SYSTEMS ENGINEERING THROUGH THE SYSTEM LIFE CYCLE
Modern engineered systems come into being in response to societal needs or because of new opportunities offered by advancing technology, or both. The evolution of a particular new system from the time when a need for it is recognized and a feasible technical approach is identiﬁed, through its development and introduction into operational use, is a complex effort, which will be referred to as the system development process. This chapter is devoted to describing the basic system development process and how systems engineering is applied at each step of this process.
A typical major system development exhibits the following characteristics:
• It is a complex effort.
• It meets an important user need.
• It usually requires several years to complete.
• It is made up of many interrelated tasks.
• It involves several different disciplines.
• It is usually performed by several organizations.
• It has a speciﬁc schedule and budget.
The development and introduction into the use of a complex system inherently requires increasingly large commitments of resources as it progresses from concept through engineering, production, and operational use. Further, the introduction of new technology inevitably involves risks, which must be identified and resolved as early as possible. These factors require that the system development be conducted in a step - by -step manner, in which the success of each step is demonstrated, and the basis for the next one validated, before a decision is made to proceed to the next step.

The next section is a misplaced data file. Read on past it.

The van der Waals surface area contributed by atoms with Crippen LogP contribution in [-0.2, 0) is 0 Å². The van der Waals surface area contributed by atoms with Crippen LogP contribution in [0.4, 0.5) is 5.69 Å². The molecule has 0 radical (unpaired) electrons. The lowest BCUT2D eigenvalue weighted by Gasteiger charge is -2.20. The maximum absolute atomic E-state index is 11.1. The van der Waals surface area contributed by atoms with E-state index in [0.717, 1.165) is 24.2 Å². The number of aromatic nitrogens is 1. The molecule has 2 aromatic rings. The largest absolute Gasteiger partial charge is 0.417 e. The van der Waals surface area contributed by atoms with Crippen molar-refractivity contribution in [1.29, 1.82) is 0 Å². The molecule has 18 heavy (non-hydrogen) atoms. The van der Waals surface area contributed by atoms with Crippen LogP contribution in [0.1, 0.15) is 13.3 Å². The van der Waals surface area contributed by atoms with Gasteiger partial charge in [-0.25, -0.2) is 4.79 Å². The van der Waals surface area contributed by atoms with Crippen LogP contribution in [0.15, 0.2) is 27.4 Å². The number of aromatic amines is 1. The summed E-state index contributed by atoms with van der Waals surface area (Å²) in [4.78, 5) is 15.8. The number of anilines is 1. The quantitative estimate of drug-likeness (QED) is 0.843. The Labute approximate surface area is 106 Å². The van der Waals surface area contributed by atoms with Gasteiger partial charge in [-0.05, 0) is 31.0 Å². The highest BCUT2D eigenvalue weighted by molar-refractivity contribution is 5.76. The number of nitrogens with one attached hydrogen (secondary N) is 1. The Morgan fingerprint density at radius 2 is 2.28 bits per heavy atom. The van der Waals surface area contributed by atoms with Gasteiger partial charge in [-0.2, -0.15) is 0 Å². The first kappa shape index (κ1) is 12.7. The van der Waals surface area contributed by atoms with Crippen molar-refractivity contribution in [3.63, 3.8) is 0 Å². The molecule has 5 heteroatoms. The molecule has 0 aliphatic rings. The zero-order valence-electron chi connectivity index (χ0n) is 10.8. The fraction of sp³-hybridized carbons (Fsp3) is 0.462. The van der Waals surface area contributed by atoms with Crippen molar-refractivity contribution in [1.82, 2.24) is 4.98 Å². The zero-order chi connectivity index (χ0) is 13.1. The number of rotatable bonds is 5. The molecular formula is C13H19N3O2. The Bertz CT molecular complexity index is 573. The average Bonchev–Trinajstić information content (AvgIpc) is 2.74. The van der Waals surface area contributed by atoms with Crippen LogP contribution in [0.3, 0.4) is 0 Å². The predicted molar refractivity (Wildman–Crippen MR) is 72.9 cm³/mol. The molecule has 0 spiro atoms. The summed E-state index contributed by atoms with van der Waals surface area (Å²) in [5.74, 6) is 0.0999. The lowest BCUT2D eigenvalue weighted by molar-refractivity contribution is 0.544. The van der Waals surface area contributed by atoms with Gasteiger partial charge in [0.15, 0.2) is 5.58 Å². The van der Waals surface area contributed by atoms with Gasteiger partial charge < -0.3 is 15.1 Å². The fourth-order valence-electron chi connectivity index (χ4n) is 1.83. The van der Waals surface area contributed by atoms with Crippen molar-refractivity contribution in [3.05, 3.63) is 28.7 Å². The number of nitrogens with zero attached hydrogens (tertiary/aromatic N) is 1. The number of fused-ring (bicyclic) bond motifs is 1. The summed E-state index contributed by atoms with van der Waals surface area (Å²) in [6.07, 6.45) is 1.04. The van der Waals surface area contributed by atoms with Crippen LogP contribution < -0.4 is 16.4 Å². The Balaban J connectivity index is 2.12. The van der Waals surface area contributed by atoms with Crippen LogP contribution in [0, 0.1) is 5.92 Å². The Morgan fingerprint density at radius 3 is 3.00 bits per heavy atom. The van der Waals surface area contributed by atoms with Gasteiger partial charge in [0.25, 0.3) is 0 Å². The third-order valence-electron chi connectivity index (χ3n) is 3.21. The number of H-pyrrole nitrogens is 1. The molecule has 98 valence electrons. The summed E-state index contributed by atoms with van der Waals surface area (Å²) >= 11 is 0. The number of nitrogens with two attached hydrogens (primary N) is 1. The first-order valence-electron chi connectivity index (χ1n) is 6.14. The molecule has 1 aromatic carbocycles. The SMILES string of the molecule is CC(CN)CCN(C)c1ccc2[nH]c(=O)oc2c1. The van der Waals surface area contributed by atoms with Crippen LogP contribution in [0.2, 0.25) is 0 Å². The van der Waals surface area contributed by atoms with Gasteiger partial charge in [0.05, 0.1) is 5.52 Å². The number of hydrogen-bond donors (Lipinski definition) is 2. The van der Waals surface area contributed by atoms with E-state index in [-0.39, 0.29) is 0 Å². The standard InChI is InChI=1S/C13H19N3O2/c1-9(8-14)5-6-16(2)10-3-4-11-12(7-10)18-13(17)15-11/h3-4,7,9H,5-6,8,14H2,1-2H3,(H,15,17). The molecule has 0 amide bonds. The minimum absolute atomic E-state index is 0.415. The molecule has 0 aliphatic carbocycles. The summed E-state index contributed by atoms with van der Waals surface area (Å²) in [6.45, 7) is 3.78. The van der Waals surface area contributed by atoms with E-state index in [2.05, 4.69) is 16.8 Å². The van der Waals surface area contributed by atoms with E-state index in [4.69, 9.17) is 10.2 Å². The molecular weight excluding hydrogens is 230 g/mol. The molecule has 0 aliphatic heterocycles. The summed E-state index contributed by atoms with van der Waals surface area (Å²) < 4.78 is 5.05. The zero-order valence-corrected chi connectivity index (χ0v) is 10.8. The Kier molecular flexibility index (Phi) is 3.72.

SYSTEM LIFE CYCLE
The term “ system life cycle ” is commonly used to refer to the stepwise evolution of a new system from concept through development an...
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...ng for the operational phase includes provision of a logistic support system and training programs for operators and maintenance personnel. This planning should have major participation from systems engineering. There are always unanticipated problems that arise after the system becomes operational that must be recognized and included in the logistic and training systems. Very often, the instrumentation required for training and maintenance is itself a major component of the system to be delivered.
Formal review at the end of each phase allows maximum management control. This approach creates considerable system documentation. Formal documentation ensures that system requirements can be traced back to stated business needs. It produces many intermediate products that can be reviewed to see whether they meet the user’s needs and conforms to standards.
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